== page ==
An eccentric businessman who rose to fame in Kyrgyzstan for predicting the extinction of winter and calling Russian leader Vladimir Putin a biorobot is facing prosecution for declaring himself God.
The authorities seem motivated in their hostility toward Arstan “Alai” Abdyldayev by a desire to discourage non-traditional faiths. But in doing so, they risk coming off as intolerant and foolish by appearing to persecute a harmless oddball.
Abdyldayev, who has run twice for president but scored less than 1 percent of the vote each time, is under investigation for inciting religious hatred, according to the Bishkek city police.
The target of this probe believes his troubles were triggered by his opposition to President Sooronbai Jeenbekov.
The utterances that have landed Abdyldayev in trouble date back to August. At the time, he told reporters that the “soul of God” had settled inside him and that he would come to reign over the universe in 2020.
Abdyldayev might have avoided further notice if a group of his supporters had not picketed the main seat of government in mid-October demanding that Jeenbekov step down in his favor. A banner held up by one demonstrator warned that “the season of Jeenbekov has finished” – a callback to Abdyldayev’s 2011 “there will be no winter” prediction that made him an internet sensation.
Another placard hailed Abdyldayev as the “new God.”
One day after the rally, Abdyldayev was criticized by a lawmaker during a session of parliament in which the head of the state religious affairs committee was present.
“Why do these Tengrists run around screaming that they are God,” fumed Ulugbek Ormonov, a member of the broadly pro-government Bir Bol party, referring to a broadly animistic set of beliefs prevalent in the Turkic world before the coming of Islam. “What punishment will they face?”
The head of the religion committee, a body known for taking a dim view of non-mainstream faiths, said Abdyldayev’s comments would be subjected to expert analysis.
Any links between Abdyldayev and the religion of Tengrism are tenuous at best.
His beliefs appear rooted instead in often-comical delusions of grandeur that have generated multiple viral sensations.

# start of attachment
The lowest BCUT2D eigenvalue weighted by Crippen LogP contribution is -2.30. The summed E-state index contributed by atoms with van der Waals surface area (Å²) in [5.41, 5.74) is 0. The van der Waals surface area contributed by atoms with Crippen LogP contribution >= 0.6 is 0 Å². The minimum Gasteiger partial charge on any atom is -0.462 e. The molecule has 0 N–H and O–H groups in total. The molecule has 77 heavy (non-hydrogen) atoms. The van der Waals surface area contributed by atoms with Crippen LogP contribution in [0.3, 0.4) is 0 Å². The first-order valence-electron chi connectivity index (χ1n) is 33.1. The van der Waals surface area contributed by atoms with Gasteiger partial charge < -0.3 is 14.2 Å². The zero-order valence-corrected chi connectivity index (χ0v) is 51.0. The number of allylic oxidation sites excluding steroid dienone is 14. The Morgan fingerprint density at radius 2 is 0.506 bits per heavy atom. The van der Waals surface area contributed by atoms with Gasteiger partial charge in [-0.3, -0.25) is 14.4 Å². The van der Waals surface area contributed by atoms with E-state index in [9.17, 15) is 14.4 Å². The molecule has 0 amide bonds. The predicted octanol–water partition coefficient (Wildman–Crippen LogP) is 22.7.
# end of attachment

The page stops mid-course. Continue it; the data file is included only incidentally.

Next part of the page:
A year after he falsely forecasted the end of seasonal change, he made more public remarks at once hailing Putin but questioning whether he was fully human. The Russian president is capable of saving mankind, but only with Kyrgyzstan’s help, Abdyldayev said at the time.
“Putin is a complex biorobot…We will give (Putin) the program and he will carry it out. He has that power,” he asserted.
In politics, Abdyldayev has never been anything other than a sideshow.
Income generated from his ownership of petrol stations and construction projects helped fund his doomed presidential runs in 2011 and 2017. Among his pledges in the most recent campaign was a vow to lead the Kyrgyz people to world domination.
Jeenbekov won that vote with relative ease, avoiding a run-off, despite strong competition from another political heavyweight.
Abdyldayev earned fewer than 2,000 ballots, suggesting he is not the man to call time on Jeenbekov.
But Jeenbekov and his entourage could be forgiven for feeling superstitious at a time like this – two years into his single constitutionally permitted six-year term.
As critical newspapers like to remind him, all four prior Kyrgyz presidents, two of whom were ejected by revolutions, left office at the same age – 61.
Jeenbekov will reach this age next month, at the dawn of a year that for Abdyldayev’s followers bears special significance.
Is winter coming?
Chris Rickleton is a journalist based in Almaty.
Sign up for Eurasianet's free weekly newsletter.